Ovarian cancer at the World Congress on Menopause

I had the privilege of chairing this session. Viola Heinzelmann (Switzerland) discussed again the issue of early removal of the ovaries in women with BrCA mutations, and a very lively debate ensued. There is clearly no consensus among the international community as to whether or not it is preferable to treat these women with hormones or if hormone therapy increases their risks after the ovaries have been removed.

Robert Bast of the U.S. presented some electrifying new data discussing the use of proteomics, biomarkers and sophisticated early detection methods for finding ovarian cancer in its earliest stages, when it is most likely to be curable. Finally, Curt Burger of the Netherlands presented his findings on stem cells from the end of the fallopian tube that contribute to a specific type of ovarian cancer in an animal model. There is an increasing appreciation that cancers that we have previously blamed on the ovary actually originate from the tube, and women who have their ovaries out to reduce cancer risk should also have their tubes removed.

Do hot flashes reflect an increased inflammatory state in women who have them?

A paper presented by Dr. Maria Wender of Brazil raised this question. Dr. Wender studied about 100 Brazilian women, half of whom reported hot flashes and half did not, and compared their levels of key inflammatory regulators and cell adhesion molecules. She did not find any differences between her two groups of women, but some methodological issues exist that may have made it difficult to interpret the data.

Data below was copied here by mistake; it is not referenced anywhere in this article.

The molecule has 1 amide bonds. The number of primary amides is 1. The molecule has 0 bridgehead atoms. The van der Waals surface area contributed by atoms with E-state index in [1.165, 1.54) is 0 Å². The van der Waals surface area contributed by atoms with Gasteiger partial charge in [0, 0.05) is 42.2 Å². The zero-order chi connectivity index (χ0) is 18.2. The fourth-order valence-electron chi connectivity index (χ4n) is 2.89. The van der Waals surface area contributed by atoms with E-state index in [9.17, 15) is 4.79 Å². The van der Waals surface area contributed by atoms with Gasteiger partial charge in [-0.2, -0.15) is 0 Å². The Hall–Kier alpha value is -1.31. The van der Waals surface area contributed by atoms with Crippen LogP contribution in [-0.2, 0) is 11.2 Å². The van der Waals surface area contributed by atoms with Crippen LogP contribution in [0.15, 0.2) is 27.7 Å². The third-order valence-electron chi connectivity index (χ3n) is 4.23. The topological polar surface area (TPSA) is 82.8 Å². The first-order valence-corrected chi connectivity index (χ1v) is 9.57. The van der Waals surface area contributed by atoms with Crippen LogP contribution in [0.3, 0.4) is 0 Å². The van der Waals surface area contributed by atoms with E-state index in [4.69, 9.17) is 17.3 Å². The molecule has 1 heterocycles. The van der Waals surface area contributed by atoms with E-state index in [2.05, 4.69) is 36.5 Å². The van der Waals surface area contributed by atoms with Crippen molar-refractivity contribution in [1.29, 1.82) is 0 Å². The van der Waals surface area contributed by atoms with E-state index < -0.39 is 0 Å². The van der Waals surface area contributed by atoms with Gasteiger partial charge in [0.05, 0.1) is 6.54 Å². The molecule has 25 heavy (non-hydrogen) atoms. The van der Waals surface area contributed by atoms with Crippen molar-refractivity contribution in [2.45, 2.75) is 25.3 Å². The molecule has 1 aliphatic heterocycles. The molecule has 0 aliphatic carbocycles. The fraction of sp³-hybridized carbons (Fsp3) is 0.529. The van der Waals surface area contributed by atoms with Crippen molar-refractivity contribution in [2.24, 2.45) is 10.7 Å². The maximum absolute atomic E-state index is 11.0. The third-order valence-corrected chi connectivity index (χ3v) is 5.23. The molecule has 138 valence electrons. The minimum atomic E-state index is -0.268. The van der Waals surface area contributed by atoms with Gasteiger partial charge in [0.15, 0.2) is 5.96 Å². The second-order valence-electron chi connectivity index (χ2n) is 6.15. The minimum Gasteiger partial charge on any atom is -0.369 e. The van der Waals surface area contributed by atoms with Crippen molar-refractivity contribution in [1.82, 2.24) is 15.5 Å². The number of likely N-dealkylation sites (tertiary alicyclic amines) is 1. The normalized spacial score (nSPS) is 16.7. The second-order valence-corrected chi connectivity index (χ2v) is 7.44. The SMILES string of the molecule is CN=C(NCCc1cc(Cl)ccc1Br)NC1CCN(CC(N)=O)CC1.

Rebecca Thurston, a U.S.-based investigator with whom I have collaborated, has convincingly shown some key differences in adipocytokines (inflammatory and immune system mediators produced by adipose tissue) in women who report the worst hot flashes from the SWAN Study, which is a much larger sample. Dr. Thurston’s data suggest strongly that these adipocytokines are higher in women with hot flashes and that hot flashes are, indeed, a pro-inflammatory state. Should her findings be correct, then we may need to direct our hot flash therapies more towards treatments that will soothe these inflammatory processes.

Diving in underground caverns

Finally, Cancun is just a beautiful place to be and I got to go to the meeting with my husband, who planned a day trip for us to dive in the cenotes, which are spectacular underground caverns that were sacred places to the ancient Mayans. The rock formations were glorious, as the cenotes used to be undersea coral reefs but as the oceans rose, they became an underground network of rivers, with limestone deposits creating stalactites and stalagmites and even columns among the caves.

Even though we are experienced divers, diving where you are completely enclosed and cannot surface is pretty unsettling. Fortunately, the amazing natural beauty and awe carried us through without problems, and our flashlights worked perfectly throughout!